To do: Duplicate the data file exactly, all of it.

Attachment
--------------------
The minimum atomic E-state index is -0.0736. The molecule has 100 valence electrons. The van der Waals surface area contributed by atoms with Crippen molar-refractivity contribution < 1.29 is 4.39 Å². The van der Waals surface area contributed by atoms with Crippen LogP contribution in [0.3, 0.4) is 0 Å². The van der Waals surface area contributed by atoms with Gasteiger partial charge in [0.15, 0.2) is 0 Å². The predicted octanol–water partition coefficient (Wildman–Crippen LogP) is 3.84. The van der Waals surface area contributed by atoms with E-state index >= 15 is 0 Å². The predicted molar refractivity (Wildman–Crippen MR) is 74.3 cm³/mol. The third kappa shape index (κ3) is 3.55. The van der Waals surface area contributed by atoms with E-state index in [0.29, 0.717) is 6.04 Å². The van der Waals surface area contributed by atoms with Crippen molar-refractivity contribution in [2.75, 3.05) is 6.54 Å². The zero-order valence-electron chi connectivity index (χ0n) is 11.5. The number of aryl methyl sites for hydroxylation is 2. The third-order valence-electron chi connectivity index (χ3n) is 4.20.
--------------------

The minimum atomic E-state index is -0.0736. The molecule has 100 valence electrons. The van der Waals surface area contributed by atoms with Crippen molar-refractivity contribution < 1.29 is 4.39 Å². The van der Waals surface area contributed by atoms with Crippen LogP contribution in [0.3, 0.4) is 0 Å². The van der Waals surface area contributed by atoms with Gasteiger partial charge in [0.15, 0.2) is 0 Å². The predicted octanol–water partition coefficient (Wildman–Crippen LogP) is 3.84. The van der Waals surface area contributed by atoms with E-state index >= 15 is 0 Å². The predicted molar refractivity (Wildman–Crippen MR) is 74.3 cm³/mol. The third kappa shape index (κ3) is 3.55. The van der Waals surface area contributed by atoms with E-state index in [0.29, 0.717) is 6.04 Å². The van der Waals surface area contributed by atoms with Crippen molar-refractivity contribution in [2.75, 3.05) is 6.54 Å². The zero-order valence-electron chi connectivity index (χ0n) is 11.5. The number of aryl methyl sites for hydroxylation is 2. The third-order valence-electron chi connectivity index (χ3n) is 4.20.